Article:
How To Prevent Burnout


The past year everyone has had to adjust to working from home at some point. As a final year university student, I won’t be alone in admitting it has been pretty tough to master the WFH routine. Whilst I am still prone to burning out, here are a few preventative tips.


Something I have found helps with online uni is creating a schedule for each week. You could purchase a weekly planner desk pad with either allotted times or split into morning, afternoon and evening. I find listing what I need to do each day at the start of the week has ensured I don’t create unrealistic goals each day. Blu-tacking this over my desk as a visual for my week makes uni seem a little less overwhelming.

Daily exercise

With very few places to go in the current climate a daily walk helps to split up the working day. Alternatively, you could mix it up each day with a run (check out the Couch to 5k app) or a yoga tutorial with Yoga with Adriene. Ensuring you’re moving your body daily can really help to create a routine and give you that much needed headspace away from work. Combining your exercise with socialising is so invaluable too, as we haven’t had many opportunities to see people face to face this past year.

Meal planning

Granted, Covid-19 has made it very easy to just want to chuck a frozen pizza in the oven or order a takeaway, but meal planning can really help create structure throughout your week. Having the routine of cooking a nice dinner in the evening helps to drag you away from your desk and to concentrate on something else for a little while. You don’t have to go crazy gourmet with your cheffing skills, a simple pasta bake can be just as exciting! Additionally, if you cook a meal that serves four, you can bung a couple Tupperwares into the freezer for the days you’re feeling particularly low on energy.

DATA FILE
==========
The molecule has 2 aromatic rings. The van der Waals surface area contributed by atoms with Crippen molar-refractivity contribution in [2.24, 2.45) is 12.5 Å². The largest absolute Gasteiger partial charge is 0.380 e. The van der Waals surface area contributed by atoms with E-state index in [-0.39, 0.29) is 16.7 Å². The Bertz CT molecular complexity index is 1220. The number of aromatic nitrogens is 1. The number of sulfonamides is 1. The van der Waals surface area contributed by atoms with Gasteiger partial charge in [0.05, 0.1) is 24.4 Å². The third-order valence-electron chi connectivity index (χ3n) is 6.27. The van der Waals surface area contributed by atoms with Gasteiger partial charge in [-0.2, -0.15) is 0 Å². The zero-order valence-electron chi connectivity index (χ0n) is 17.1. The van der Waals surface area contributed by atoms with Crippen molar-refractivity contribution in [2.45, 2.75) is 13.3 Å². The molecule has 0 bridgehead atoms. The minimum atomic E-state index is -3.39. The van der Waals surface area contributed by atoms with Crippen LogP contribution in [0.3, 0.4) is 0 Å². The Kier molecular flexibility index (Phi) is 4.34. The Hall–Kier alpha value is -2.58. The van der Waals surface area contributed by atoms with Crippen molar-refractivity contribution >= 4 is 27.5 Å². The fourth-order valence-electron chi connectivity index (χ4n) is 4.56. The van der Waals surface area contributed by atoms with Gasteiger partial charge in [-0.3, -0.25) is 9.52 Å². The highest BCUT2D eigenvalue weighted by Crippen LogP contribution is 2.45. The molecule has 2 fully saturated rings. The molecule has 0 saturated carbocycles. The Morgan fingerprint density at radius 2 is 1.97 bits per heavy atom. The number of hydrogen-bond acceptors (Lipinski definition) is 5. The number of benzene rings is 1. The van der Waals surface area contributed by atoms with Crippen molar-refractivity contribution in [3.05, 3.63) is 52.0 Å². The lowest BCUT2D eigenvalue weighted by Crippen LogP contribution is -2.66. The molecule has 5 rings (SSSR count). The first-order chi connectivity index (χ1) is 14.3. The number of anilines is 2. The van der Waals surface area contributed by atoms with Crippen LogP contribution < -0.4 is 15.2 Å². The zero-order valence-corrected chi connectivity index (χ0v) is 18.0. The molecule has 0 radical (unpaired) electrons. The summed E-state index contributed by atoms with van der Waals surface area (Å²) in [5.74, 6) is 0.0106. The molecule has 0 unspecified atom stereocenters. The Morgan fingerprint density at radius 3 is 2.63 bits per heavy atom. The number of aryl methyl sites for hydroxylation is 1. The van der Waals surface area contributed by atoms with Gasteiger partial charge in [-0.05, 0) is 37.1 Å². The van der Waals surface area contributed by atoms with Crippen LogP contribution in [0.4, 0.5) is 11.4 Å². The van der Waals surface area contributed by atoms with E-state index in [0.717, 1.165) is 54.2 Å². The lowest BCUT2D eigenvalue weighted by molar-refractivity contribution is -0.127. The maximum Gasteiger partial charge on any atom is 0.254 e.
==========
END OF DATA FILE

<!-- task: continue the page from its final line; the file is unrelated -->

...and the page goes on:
Sleep hygiene

Maintaining a regular bedtime schedule is really beneficial to avoiding burnout. According to the NHS website, most adults need between 6 and 9 hours of sleep every night. As students, our sleep routine gets regularly interrupted and whilst trying to make up for that lost sleep is extremely tempting, this can be equally disruptive. Before bed, I like to *try* putting my phone away one hour before sleeping, have a bedtime tea (yes that’s a thing), and read a non-uni related book. Although, it’s so tempting to scroll through TikTok!

Desk space

The space in which we do our work at home has a big impact. Creating as much of a clutter-free, quiet environment as you can will make those Teams calls that little bit less anxiety provoking.


Writing down all your thoughts and feelings may seem naff, but when you can’t talk to someone about your day or don’t want to worry about burdening others, pick up a pen and write a stream of consciousness that releases all your worries at the end of the day. In doing so, you can start tomorrow afresh and go in with a clear mind.

Listen to your body

Most importantly, listen to your body because that is simultaneously going to benefit your mental health. Sitting in a desk chair all day is going to have a big impact. If you feel as though you’re burning out, take a break (or a whole day). There is always tomorrow, and in such unusual times, it is imperative we prioritise our mental wellbeing.


Final year English student and Sub-Editor for Wessex Scene

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